Rober Boshra, Ph.D.

Rober Boshra, Ph.D.

Researcher of Neurophysiology and Machine Learning

Biography

Rober Boshra is an active researcher in neurophysiology and the application of machine learning in the clinical setting to improve assessment and outcome. His work in brain injury targeted objective concussion assessment using EEG/ERP as well as investigated automated detection of markers of consciousness in coma and vegetative state. He has interdisciplinary training as a computer scientist, neuroscientist, and biomedical engineer. Rober is an alumnus of McMaster’s AI-focused MacData institute and an active affiliate of Toronto’s world-renowned Vector Institute of AI. Rober is the Director of AI and Technology at VoxNeuro and is currently leading a project with funding awarded by the National Research Council to scale the company’s services across Canada.

Interests

  • Artificial Intelligence & Machine Learning
  • Neuroscience
  • Brain Injury

Education

  • Ph.D. in Biomedical Engineering, 2019

    McMaster University

  • M.Sc. in Neuroscience, 2016

    McMaster University

  • B.Sc. in Computer Science, 2013

    Dalhousie University

Skills

Machine Learning

Brain Imaging

Python

R

Statistics

Linux

Experience

 
 
 
 
 

Director of AI & Technology

VoxNeuro Inc.

Oct 2017 – Present Hamilton, ON
Responsibilities include:

  • Managing SaaS development
  • Developing technology infrastructure
  • Adaptation of scientific findings
 
 
 
 
 

Machine Learning Engineer

Healthcare Innovation in NeuroTechnology

Sep 2016 – Jan 2018 Hamilton, ON
 
 
 
 
 

Teaching and Research Assistant

McMaster University

Sep 2014 – Jul 2019 Hamilton, ON
 
 
 
 
 

Teaching and Research Assistant

Dalhousie University

Sep 2011 – Dec 2013 Halifax, NS

Recent & Upcoming Talks

Electrophysiological markers of cognitive dysfunction in brain injury and machine learning methods of revealing them

This presentation will provide an overview of our group’s work using electrophysiological measures (i.e. electroencephalography (EEG) and event-related potentials (ERP)) of brain activity to study individuals who have sustained a brain injury. In order to examine the consequences of brain injury, we have taken advantage of the component structure of ERPs in which particular time-based features of brain responses to stimulus environments reflect functions such as attention, memory, and language comprehension. Work will be described demonstrating the value of this approach in assessing functional capacity in a variety of patients including those who have been diagnosed as being in a vegetative state, in a coma, or having sustained a concussion. The more traditional approaches to signal processing will be discussed followed by a presentation of the significant “value-added” in using machine learning (ML) methods to provide more fine-grained assessment of the neurophysiological signals obtained in these different patient populations. The talk will discuss a number of different approaches that were taken to apply ML to these types of biological signals, challenges that particularly affect these applications (e.g., limited sample sizes, skewed classes, and varying SNRs), and strategies our group has taken to bridge that gap in the domain of clinical EEG/ERP.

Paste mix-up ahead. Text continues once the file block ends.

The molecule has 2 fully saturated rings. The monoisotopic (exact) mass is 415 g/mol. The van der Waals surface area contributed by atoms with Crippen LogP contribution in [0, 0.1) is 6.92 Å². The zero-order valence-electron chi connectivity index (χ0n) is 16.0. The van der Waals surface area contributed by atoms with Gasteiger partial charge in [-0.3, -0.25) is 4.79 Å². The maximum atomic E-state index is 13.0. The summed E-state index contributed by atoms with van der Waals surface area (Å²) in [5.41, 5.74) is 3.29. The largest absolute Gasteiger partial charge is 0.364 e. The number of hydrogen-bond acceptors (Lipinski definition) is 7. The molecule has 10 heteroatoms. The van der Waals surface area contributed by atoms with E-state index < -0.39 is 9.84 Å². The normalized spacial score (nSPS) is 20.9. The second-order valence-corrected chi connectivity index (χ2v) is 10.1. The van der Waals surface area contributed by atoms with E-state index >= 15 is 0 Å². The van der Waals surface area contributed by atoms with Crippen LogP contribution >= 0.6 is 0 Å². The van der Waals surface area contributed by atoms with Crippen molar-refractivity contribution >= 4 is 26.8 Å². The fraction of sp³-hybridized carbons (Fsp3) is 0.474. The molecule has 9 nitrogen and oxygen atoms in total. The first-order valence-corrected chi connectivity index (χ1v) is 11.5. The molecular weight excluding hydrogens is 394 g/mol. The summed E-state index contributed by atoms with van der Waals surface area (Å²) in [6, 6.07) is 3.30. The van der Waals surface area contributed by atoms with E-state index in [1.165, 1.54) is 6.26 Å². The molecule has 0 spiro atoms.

A brief history of electrophysiological research on brain injury and recent advances enabled by machine learning

This presentation will provide an overview of our group’s work using electrophysiological measures (i.e. electroencephalography (EEG) and event-related potentials (ERP)) of brain activity to study individuals who have sustained a brain injury. In order to examine the. consequences of brain injury, we have taken advantage of the component structure of ERPs in which particular time-based features of brain responses to stimulus environments reflect functions such as attention, memory, and language comprehension. Work will be described demonstrating the value of this approach in assessing functional capacity in a variety of patients including those who have been diagnosed as being in a vegetative state or in a coma, or those diagnosed with a concussion. The more traditional approaches to signal processing will be discussed followed by a presentation of the significant “value-added” in using machine learning (ML) methods to provide more fine-grained assessment of the neurophysiological signals obtained in these different patient populations. The talk will discuss a number of different approaches that were taken to apply ML to these types of biological signals, challenges that particularly affect these applications (e.g., limited sample sizes, skewed classes, and varying SNRs), and strategies our group has taken to bridge that gap in the domain of clinical EEG/ERP.

AI Panel in Healthcare & Future

Publications

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On the time-course of functional connectivity: theory of a dynamic progression of concussion effects
Development of a point of care system for automated coma prognosis: A prospective cohort study protocol
Disruption of function: Neurophysiological markers of cognitive deficits in retired football players
Electrophysiological evidence for the integral nature of tone in Mandarin spoken word recognition
From Group-Level Statistics to Single-Subject Prediction: Machine Learning Detection of Concussion in Retired Athletes